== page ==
Information Commissioner’s Office Decision Notice IC-144871-H3T3
The Information Commissioner has decided that the Department for Business, Energy, and Industrial Strategy (“BEIS”) is not entitled to withhold the evidence which informed the government’s decision to exclude the Advanced Research and Invention Agency (“ARIA”) from the Freedom of Information Act 2000 (“FOIA”). In doing so, the Commissioner has provided useful guidance on the application of the government policy exemption under s. 35(1)(a) FOIA.
ARIA is the government’s new science and technology research body. It is independent from the government and cast in the model of the well-known US Defense Advanced Research Projects Agency (“DARPA”). It has been put on a statutory basis, and given a significant £800 million budget. It is also exempt from freedom of information requests, a decision which the government asserted was “evidence-informed”.
From that assertion flowed this challenge. In the complainant’s words, “The public deserves to know how rigorous this evidence is, and what research has been relied upon to inform its position.”
The Information Commissioner accepted that the material in question fell firmly within the scope of s. 35(1)(a). In the Commissioner’s view, the government policy exemption functions to create a “safe space to consider policy options in private”. Policy development, the Commissioner held, could continue up to the point a Bill received royal assent and became legislation.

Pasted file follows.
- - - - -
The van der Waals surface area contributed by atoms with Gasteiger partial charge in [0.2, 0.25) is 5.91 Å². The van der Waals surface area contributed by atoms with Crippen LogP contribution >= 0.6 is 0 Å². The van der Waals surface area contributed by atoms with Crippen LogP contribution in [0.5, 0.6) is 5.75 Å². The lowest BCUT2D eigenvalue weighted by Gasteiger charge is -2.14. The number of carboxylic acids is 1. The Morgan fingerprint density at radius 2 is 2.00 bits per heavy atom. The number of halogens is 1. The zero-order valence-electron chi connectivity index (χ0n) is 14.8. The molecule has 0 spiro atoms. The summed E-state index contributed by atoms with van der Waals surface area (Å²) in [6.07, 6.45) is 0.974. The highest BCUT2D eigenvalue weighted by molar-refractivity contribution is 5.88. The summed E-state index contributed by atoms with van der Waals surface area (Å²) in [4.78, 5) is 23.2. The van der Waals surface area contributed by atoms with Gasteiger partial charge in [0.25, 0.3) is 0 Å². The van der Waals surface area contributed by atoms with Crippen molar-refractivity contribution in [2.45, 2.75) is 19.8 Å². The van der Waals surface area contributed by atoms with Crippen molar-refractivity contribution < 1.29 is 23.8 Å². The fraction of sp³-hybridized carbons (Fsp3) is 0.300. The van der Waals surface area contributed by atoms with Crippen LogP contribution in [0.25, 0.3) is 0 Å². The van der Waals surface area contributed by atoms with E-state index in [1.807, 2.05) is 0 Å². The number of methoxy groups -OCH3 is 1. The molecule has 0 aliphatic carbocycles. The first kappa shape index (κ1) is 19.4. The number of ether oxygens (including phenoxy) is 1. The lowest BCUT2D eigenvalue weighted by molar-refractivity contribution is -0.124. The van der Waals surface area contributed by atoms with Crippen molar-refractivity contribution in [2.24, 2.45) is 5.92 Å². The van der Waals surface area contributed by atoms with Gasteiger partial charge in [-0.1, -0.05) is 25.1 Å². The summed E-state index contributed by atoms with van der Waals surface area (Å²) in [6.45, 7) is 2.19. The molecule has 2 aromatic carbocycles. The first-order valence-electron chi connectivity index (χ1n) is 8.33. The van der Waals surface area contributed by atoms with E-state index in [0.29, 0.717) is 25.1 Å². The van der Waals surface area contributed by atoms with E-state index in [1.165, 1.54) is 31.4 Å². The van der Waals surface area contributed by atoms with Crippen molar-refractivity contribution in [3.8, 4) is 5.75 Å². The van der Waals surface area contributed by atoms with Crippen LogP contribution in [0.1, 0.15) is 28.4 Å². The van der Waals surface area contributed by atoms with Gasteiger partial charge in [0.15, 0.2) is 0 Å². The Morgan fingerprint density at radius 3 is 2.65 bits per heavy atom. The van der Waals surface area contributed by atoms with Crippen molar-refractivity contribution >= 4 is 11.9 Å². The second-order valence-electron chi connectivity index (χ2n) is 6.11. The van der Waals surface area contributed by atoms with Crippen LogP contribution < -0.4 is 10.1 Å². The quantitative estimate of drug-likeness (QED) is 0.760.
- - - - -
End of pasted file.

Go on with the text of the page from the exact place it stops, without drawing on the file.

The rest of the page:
Further, the Commissioner stated that the information in question did not have to be created as part of the policy making process; a “significant link” between the information and activity to which it related would be sufficient.
Although the Commissioner accepted that the government should be able to conduct lively policy discussions away from prying eyes, it concluded that the public interest in disclosure of the evidence relating to ARIA’s exemption from the FOIA regime was stronger than the public interest in withholding the information.
In the Commissioner’s view, ARIA’s substantial budget, as well as the need to understand the “unusual policy decision” taken to exclude ARIA from the FOIA regime, weighed in favour of disclosure. The Commissioner also pointed to the timing of the request as an important factor: although the need to protect policy makers from undue external scrutiny would be at its highest when the issue in question was still live, the circumstances of this case afforded greater weight for the public to understand the rationale underpinning the government’s position.
The Commissioner was also unpersuaded that disclosure would result in a chilling effect on future policy debates, given that: (a) the Commissioner expects ministers and advisors to be “robust in their positions” and therefore not easily influenced by the potential of public scrutiny of the decision-making process; and (b) there was sufficient information in the public domain at the time of the request to reduce the sensitivity afforded to the withheld information.
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